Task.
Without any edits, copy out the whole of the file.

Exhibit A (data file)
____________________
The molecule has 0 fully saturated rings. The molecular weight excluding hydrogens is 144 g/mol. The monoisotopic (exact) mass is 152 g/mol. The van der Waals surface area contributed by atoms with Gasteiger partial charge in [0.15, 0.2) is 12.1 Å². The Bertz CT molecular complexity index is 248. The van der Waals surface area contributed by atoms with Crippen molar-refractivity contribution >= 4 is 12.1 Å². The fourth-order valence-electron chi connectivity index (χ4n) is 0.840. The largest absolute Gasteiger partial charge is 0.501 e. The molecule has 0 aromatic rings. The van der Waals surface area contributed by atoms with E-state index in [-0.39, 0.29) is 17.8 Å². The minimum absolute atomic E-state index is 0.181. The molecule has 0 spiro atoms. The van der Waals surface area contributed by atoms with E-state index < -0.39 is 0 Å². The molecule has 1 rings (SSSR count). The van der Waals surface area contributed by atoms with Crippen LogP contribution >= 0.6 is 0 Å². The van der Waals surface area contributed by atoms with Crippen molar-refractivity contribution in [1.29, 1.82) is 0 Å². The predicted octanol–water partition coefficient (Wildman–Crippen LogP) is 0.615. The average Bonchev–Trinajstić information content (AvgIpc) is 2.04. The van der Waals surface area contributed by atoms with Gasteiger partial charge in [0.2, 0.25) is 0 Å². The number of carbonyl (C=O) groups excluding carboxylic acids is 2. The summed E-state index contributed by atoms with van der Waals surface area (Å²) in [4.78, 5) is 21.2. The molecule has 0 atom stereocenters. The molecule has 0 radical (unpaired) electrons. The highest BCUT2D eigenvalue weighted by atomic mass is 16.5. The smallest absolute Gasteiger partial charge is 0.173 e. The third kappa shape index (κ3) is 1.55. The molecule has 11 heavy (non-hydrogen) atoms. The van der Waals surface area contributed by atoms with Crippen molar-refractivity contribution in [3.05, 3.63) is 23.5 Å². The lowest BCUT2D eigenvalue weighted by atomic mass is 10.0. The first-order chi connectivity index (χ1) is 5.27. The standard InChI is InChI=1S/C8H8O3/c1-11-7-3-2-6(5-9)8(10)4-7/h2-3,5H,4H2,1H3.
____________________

The molecule has 0 fully saturated rings. The molecular weight excluding hydrogens is 144 g/mol. The monoisotopic (exact) mass is 152 g/mol. The van der Waals surface area contributed by atoms with Gasteiger partial charge in [0.15, 0.2) is 12.1 Å². The Bertz CT molecular complexity index is 248. The van der Waals surface area contributed by atoms with Crippen molar-refractivity contribution >= 4 is 12.1 Å². The fourth-order valence-electron chi connectivity index (χ4n) is 0.840. The largest absolute Gasteiger partial charge is 0.501 e. The molecule has 0 aromatic rings. The van der Waals surface area contributed by atoms with E-state index in [-0.39, 0.29) is 17.8 Å². The minimum absolute atomic E-state index is 0.181. The molecule has 0 spiro atoms. The van der Waals surface area contributed by atoms with E-state index < -0.39 is 0 Å². The molecule has 1 rings (SSSR count). The van der Waals surface area contributed by atoms with Crippen LogP contribution >= 0.6 is 0 Å². The van der Waals surface area contributed by atoms with Crippen molar-refractivity contribution in [1.29, 1.82) is 0 Å². The predicted octanol–water partition coefficient (Wildman–Crippen LogP) is 0.615. The average Bonchev–Trinajstić information content (AvgIpc) is 2.04. The van der Waals surface area contributed by atoms with Gasteiger partial charge in [0.2, 0.25) is 0 Å². The number of carbonyl (C=O) groups excluding carboxylic acids is 2. The summed E-state index contributed by atoms with van der Waals surface area (Å²) in [4.78, 5) is 21.2. The molecule has 0 atom stereocenters. The molecule has 0 radical (unpaired) electrons. The highest BCUT2D eigenvalue weighted by atomic mass is 16.5. The smallest absolute Gasteiger partial charge is 0.173 e. The third kappa shape index (κ3) is 1.55. The molecule has 11 heavy (non-hydrogen) atoms. The van der Waals surface area contributed by atoms with Crippen molar-refractivity contribution in [3.05, 3.63) is 23.5 Å². The lowest BCUT2D eigenvalue weighted by atomic mass is 10.0. The first-order chi connectivity index (χ1) is 5.27. The standard InChI is InChI=1S/C8H8O3/c1-11-7-3-2-6(5-9)8(10)4-7/h2-3,5H,4H2,1H3.